Volkswagen Volkswagen
Stories About

Volkswagen

A car departs from Volkswagen's factory and company headquarters in Wolfsburg, Germany. The company says the fallout from its diesel emissions scandal is still becoming clear, as it reports a large quarterly loss. Sean Gallup/Getty Images hide caption

toggle caption
Sean Gallup/Getty Images

Kim Johnson of Ridgefield, Conn., says her 2014 Jetta lost more than $1,000 in value because, once fixed, it will no longer get the advertised mileage. Charles Lane/WSHU hide caption

toggle caption
Charles Lane/WSHU

Emissions Scandal Is Hurting VW Owners Trying To Resell

  • Download
  • <iframe src="https://www.npr.org/player/embed/450238773/451858238" width="100%" height="290" frameborder="0" scrolling="no" title="NPR embedded audio player">
  • Transcript

Volkswagen has recalled 8.5 million diesel cars in Europe. The company is ordered to fix software that makes the cars appear to run more cleanly than they actually do. Brennan Linsley/AP hide caption

toggle caption
Brennan Linsley/AP

Then-CEO Martin Winterkorn poses at Volkswagen's annual press conference in Wolfsburg, Germany, in 2012. He resigned his post last month following revelations that VW cheated on emissions tests. Michael Sohn/AP hide caption

toggle caption
Michael Sohn/AP

How VW's Drive To Be No. 1 May Have Put It In Reverse

  • Download
  • <iframe src="https://www.npr.org/player/embed/448678433/448697165" width="100%" height="290" frameborder="0" scrolling="no" title="NPR embedded audio player">
  • Transcript

Volkswagen board members Wolfgang Porsche (from left), Berthold Huber and Stephan Weil attend a news conference to announce Martin Winterkorn's decision to resign as Volkswagen CEO on Sept. 23, in Wolfsburg, Germany. Alexander Koerner/Getty Images hide caption

toggle caption
Alexander Koerner/Getty Images

What VW Needs To Do To Survive Its Biggest Scandal

  • Download
  • <iframe src="https://www.npr.org/player/embed/446349985/446499563" width="100%" height="290" frameborder="0" scrolling="no" title="NPR embedded audio player">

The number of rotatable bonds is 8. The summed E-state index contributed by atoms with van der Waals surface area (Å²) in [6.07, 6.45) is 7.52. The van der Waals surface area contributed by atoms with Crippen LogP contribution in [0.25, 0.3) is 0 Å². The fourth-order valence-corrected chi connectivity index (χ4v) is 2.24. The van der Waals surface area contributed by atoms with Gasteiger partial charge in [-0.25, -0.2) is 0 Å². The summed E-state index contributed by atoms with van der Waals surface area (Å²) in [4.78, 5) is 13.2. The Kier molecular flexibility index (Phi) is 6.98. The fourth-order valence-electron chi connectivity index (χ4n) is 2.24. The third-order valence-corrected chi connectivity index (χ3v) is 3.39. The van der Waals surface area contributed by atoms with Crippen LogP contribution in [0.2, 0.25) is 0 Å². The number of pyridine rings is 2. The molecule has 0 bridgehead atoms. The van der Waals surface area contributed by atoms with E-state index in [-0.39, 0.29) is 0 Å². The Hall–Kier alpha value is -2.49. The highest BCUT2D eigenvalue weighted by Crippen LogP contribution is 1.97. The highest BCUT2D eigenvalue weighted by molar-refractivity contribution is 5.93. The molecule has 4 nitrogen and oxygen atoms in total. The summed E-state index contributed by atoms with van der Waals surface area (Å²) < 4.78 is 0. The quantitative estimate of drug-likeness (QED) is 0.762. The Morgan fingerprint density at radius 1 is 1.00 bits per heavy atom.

• Transcript

Volkswagen sales slowed after it was revealed that the company had been cheating emissions tests by outfitting some diesel cars with "defeat devices." Markus Schreiber/AP hide caption

toggle caption
Markus Schreiber/AP

David Whitcomb of Waynesboro, Va., says he paid a premium for the diesel engine on his 2015 Passat TDI because he thought it would mean fewer emissions. Courtesy of David Whitcomb hide caption

toggle caption
Courtesy of David Whitcomb

Volkswagen Owners Wonder Where A Fix Will Leave Them

  • Download
  • <iframe src="https://www.npr.org/player/embed/444719948/444790918" width="100%" height="290" frameborder="0" scrolling="no" title="NPR embedded audio player">
  • Transcript

A Volkswagen Passat is tested for exhaust emissions, at a Ministry of Transport testing station in London. In the U.S., a 1998 copyright law prevents safety researchers from accessing the software that runs cars. John Stillwell/PA Photos/Landov hide caption

toggle caption
John Stillwell/PA Photos/Landov

Amid VW Scandal, Critics Want Access To Carmakers' Computer Code

  • Download
  • <iframe src="https://www.npr.org/player/embed/444520161/444527544" width="100%" height="290" frameborder="0" scrolling="no" title="NPR embedded audio player">
  • Transcript

Fair goers visit the booth of German car maker Volkswagen at the 66th IAA auto show in Frankfurt am Main, western Germany, on Sept. 22, 2015. German auto giant Volkswagen revealed that 11 million of its diesel cars worldwide are equipped with devices that can cheat pollution tests. Daniel Roland/AFP/Getty Images hide caption

toggle caption
Daniel Roland/AFP/Getty Images

VW Emissions Scandal Hovers Over German Car Show

  • Download
  • <iframe src="https://www.npr.org/player/embed/443896417/443896418" width="100%" height="290" frameborder="0" scrolling="no" title="NPR embedded audio player">
  • Transcript

New Volkswagen CEO Matthias Mueller poses with Berthold Huber (third from right) acting head of the Supervisory board of Volkswagen, Stephan Weil (second from right) Prime Minister of Lower Saxony and member of the Supervisory board, Wolfgang Porsche (right) member of Supervisory board and Bernd Osterloh (left) head of Volkwagen's works council, at VW's headquarters in Germany on Friday. Fabian Bimmer/Reuters/Landov hide caption

toggle caption
Fabian Bimmer/Reuters/Landov

Diesel car engines like this one in a 2012 Volkswagen Golf are among those that include software that circumvents EPA emissions standards for certain air pollutants. Patrick Pleul/DPA/Landov hide caption

toggle caption
Patrick Pleul/DPA/Landov

How A Little Lab In West Virginia Caught Volkswagen's Big Cheat

  • Download
  • <iframe src="https://www.npr.org/player/embed/443053672/443053673" width="100%" height="290" frameborder="0" scrolling="no" title="NPR embedded audio player">
  • Transcript

Visitors look at Volkswagen cars at the 2015 IAA Frankfurt Auto Show in Germany on Monday. Volkswagen CEO Martin Winterkorn has apologized to customers over a scandal involving emissions in its diesel cars. Hannelore Foerster/Getty Images hide caption

toggle caption
Hannelore Foerster/Getty Images

Volkswagen CEO Martin Winterkorn (left) apologized for his company's actions, saying, "We do not and will not tolerate violations of any kind of our internal rules or of the law." He's seen here on the first day of the Frankfurt Auto Show last Thursday, one day before the EPA said VW had cheated on emissions tests. Jens Meyer/AP hide caption

toggle caption
Jens Meyer/AP